• interpersonal aggression;
  • attitudes;
  • moral justification;
  • norms;
  • acts;
  • situations;
  • uncertainty avoidance;
  • independence vs. interdependence;
  • Japan;
  • USA;
  • Spain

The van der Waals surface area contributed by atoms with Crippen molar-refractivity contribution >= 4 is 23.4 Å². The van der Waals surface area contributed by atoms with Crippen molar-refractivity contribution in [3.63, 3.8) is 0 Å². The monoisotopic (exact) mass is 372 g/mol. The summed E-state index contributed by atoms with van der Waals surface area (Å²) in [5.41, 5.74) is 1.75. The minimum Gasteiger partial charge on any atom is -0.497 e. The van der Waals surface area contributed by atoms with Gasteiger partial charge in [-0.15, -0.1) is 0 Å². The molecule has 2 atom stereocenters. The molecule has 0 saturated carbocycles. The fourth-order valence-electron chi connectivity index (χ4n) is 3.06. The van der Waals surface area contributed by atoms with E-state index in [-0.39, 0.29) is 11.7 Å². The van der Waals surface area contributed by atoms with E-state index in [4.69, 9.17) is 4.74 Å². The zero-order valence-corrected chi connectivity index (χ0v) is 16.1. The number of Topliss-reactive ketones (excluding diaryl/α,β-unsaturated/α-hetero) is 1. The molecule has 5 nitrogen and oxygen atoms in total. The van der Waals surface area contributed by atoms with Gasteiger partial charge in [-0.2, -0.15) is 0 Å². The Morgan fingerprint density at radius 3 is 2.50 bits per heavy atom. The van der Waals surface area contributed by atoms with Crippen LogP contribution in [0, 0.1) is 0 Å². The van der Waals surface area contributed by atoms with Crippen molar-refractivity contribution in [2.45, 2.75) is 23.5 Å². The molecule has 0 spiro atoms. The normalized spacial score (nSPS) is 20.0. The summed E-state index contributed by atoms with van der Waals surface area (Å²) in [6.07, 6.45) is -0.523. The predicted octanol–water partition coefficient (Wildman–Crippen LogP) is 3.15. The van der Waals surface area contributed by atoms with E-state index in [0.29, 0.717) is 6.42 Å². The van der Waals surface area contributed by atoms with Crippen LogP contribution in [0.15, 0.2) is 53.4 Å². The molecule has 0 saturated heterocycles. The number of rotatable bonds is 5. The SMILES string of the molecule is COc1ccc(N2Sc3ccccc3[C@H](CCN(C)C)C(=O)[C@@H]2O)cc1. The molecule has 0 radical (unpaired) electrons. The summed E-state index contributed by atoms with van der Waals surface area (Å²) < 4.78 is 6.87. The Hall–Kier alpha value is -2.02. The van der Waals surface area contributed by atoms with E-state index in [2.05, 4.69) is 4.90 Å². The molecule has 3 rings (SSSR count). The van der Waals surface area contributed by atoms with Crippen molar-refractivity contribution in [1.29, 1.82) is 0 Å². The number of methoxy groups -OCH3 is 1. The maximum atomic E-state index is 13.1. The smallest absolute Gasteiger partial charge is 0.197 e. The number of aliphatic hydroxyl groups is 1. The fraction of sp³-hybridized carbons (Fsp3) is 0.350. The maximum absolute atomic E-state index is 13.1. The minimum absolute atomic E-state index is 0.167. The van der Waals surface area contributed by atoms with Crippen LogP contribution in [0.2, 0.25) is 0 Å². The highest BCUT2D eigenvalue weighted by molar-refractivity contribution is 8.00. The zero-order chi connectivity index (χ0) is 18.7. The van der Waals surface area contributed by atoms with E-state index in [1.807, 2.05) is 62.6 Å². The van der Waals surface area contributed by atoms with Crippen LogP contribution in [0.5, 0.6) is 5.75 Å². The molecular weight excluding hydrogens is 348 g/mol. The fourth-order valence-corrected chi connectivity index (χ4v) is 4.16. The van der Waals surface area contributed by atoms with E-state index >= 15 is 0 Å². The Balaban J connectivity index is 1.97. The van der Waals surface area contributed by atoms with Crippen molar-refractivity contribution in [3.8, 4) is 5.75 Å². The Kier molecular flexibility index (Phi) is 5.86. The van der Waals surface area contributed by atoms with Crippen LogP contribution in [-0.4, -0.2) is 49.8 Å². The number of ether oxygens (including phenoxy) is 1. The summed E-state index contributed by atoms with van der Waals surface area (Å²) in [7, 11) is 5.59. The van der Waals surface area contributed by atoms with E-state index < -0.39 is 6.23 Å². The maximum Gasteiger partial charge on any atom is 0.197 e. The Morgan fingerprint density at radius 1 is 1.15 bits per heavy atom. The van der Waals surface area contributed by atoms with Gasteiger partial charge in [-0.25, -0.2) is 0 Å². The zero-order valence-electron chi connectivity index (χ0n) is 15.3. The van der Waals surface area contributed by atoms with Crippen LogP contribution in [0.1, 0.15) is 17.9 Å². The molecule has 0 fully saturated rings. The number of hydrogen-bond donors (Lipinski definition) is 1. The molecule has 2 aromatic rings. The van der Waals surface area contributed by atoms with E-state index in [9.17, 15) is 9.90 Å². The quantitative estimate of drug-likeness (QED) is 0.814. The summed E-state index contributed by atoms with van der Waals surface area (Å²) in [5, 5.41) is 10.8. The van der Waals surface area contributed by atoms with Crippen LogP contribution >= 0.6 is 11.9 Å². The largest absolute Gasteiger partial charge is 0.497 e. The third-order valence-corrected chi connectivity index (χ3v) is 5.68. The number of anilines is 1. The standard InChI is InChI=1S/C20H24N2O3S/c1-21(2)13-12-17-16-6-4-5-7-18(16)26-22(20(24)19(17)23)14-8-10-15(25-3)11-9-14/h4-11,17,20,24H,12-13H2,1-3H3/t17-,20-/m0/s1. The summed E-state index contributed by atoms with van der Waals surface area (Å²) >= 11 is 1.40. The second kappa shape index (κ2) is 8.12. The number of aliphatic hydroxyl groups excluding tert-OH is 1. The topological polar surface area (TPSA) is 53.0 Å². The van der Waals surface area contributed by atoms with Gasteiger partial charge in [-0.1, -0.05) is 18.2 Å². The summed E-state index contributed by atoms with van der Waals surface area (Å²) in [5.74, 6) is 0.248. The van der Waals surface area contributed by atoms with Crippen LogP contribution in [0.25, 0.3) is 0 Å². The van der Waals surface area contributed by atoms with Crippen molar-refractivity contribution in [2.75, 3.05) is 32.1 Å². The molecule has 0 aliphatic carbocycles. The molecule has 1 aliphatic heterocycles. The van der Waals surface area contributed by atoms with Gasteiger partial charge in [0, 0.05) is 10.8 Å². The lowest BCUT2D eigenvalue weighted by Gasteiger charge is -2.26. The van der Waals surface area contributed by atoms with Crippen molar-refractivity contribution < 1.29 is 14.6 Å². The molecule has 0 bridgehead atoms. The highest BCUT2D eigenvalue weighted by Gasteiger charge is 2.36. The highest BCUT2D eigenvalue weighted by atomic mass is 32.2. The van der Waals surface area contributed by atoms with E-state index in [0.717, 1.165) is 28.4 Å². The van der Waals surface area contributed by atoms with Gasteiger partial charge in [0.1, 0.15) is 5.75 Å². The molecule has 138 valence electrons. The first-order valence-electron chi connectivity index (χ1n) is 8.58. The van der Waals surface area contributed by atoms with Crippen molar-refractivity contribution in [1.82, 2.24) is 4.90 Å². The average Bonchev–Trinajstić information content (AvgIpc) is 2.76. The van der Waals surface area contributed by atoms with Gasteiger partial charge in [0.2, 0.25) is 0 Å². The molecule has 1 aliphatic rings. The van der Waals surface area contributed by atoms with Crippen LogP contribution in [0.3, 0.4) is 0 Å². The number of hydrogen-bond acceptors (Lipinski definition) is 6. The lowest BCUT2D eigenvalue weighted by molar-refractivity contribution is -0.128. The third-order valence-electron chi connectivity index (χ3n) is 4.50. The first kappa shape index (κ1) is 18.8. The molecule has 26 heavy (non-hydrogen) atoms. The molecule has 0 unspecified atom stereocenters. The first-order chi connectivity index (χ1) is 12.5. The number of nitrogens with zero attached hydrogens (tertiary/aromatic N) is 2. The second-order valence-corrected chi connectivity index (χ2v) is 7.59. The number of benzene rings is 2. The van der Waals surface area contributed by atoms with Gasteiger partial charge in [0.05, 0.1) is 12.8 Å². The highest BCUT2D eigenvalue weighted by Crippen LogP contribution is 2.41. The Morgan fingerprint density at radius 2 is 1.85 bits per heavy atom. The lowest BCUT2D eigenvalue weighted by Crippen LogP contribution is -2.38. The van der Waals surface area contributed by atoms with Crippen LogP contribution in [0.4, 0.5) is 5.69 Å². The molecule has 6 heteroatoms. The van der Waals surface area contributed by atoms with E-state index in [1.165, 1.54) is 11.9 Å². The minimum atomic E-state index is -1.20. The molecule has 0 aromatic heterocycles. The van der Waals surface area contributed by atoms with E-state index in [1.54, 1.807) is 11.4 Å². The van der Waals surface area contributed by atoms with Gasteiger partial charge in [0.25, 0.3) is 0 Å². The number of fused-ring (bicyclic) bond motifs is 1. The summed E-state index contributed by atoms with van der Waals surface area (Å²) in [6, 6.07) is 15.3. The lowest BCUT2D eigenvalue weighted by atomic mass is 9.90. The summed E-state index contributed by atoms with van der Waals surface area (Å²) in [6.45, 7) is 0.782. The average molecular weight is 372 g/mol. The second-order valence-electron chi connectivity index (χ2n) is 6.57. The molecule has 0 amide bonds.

Six hundred and thirty-two university students of both sexes—242 Japanese (137 males and 105 females), 190 Spanish (71 males and 119 females), and 200 American (100 males and 100 females)—completed a questionnaire that examined their attitudes toward various kinds of aggression directed at other people in different situations that ranged from self-defense to a method of overcoming communication problems. Factor analysis revealed three factors: physical aggression (killing, torture, and hitting), direct verbal aggression (shouting and rage), and indirect verbal aggression (being ironic and hindering). The basic factor structure of the Japanese, the Spanish, and the USA samples was similar. In all samples, men showed a higher justification of physical aggressive acts in any situation and of indirect verbal aggression in nondefensive circumstances. Cultural differences were found in the degree of justification of the three factors: in all kinds of situations, Japanese students showed a lower justification of indirect verbal aggression but a higher justification of direct verbal aggression than USA and Spain samples. Physical aggression in defensive situations is justified more by Americans than by Japanese and Spanish students. These findings suggest the existence of a common basic moral code about physical aggressive acts, but there seems to be a cultural influence on moral codes concerning verbal aggressive acts. Oriental cultures, with an interdependent construal of self, seem to be more permissive of direct verbal aggression compared with Western cultures, but they have less tolerance for indirect verbal aggression. There were practically no significant differences between American and Spanish scores. Aggr. Behav. 25:185–195, 1999. © 1999 Wiley-Liss, Inc.